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What We Think They’re Thinking

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When Christopher Columbus wrote a report concerning his first voyage, he described the people he found: “they are timid and full of terror” and “they are very guileless and honest.”

Timid. Terrified. Guileless. Honest. Notice that the first two assessments—“timid” and “terrified” can be read through observation of physical reactions. “Guileless” and “honest,” however, came to Columbus through assumption: he thought he knew what the people were thinking. 

A list of impressions reported by Europeans when first they encountered non-Europeans would be quite a long list. How much of it would be of the “what we think they’re thinking” variety?

Think of the history of anthropology. Think of the justifications for colonial wars. Think about what both sides of the US culture wars think of the other side. 

Everyone thinks they know what others are thinking. On the positive side, this is a human capacity that in the field of psychology is called “theory of mind.” It’s what gives us positive characteristics such as empathy. 

That same capacity, when we forget care and compassion, leads us to dismiss other human beings as irrational beings.

Passing judgement on people based on what we think they’re thinking is the very height of hubris.

It is one of the engines behind white supremacy. It is also an engine of elitism and classism. The powerful, privileged, educated cultural elite look down from their high horse and ask, “what are they thinking?”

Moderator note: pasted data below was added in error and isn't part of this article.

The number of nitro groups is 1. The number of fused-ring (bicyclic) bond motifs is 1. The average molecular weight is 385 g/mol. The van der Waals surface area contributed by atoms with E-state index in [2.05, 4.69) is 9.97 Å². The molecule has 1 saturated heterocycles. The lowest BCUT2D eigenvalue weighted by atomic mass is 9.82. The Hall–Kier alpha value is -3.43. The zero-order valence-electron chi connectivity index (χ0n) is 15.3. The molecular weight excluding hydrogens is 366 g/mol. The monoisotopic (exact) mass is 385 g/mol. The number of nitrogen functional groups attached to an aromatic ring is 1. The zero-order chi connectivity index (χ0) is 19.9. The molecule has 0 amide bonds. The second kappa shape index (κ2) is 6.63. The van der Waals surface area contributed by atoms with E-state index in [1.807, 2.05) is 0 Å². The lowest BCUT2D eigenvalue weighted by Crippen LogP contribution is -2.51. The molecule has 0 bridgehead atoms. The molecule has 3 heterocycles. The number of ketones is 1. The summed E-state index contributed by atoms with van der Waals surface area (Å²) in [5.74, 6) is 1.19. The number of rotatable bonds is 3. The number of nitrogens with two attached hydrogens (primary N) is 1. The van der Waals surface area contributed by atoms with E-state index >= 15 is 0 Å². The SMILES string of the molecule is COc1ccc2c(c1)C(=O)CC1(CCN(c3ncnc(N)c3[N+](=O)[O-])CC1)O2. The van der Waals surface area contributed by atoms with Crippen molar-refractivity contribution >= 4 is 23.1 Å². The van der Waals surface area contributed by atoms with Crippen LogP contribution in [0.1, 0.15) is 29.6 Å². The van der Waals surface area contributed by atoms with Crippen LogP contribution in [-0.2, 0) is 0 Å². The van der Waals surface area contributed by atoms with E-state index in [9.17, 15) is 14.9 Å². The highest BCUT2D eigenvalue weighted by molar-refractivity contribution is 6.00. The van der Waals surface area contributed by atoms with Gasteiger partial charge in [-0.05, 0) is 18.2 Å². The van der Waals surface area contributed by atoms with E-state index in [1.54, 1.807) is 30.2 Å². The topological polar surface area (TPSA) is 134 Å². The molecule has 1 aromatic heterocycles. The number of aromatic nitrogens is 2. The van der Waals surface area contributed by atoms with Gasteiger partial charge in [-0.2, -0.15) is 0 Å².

Like Columbus, the question behind the question is: Are they thinking human thoughts? Are they rational animals?

When some discover that I grew up poor in the Ozarks, I’m asked to speak for “my people.” Poor whites, in other words. How can it be that the base voters of the liberal New Deal later became the base voters for Trumpism? 

Whatever could they be thinking?

I don’t make assumptions about what they are thinking. I listen and I ask questions. How could they? The answer is simple: Both the New Deal and Trumpism represent destruction of the status quo. The status quo is what poor Ozark farmers hate. Their message is simple: Burn it down! The entire system is rigged and the more monkey wrenches thrown into it the better. 

But what are they thinking?

They are thinking that the American dream passed them by. They are thinking that the system is rigged. They are thinking that their most deeply held values are an object of scorn. They are thinking that the ruling elites consider them “a basket of deplorables.” 

What are they thinking?

The better question is: Why do you think their thinking isn’t thinking?

It’s about that speck in your sibling’s eye and that log in your own. (Matthew 7:3)

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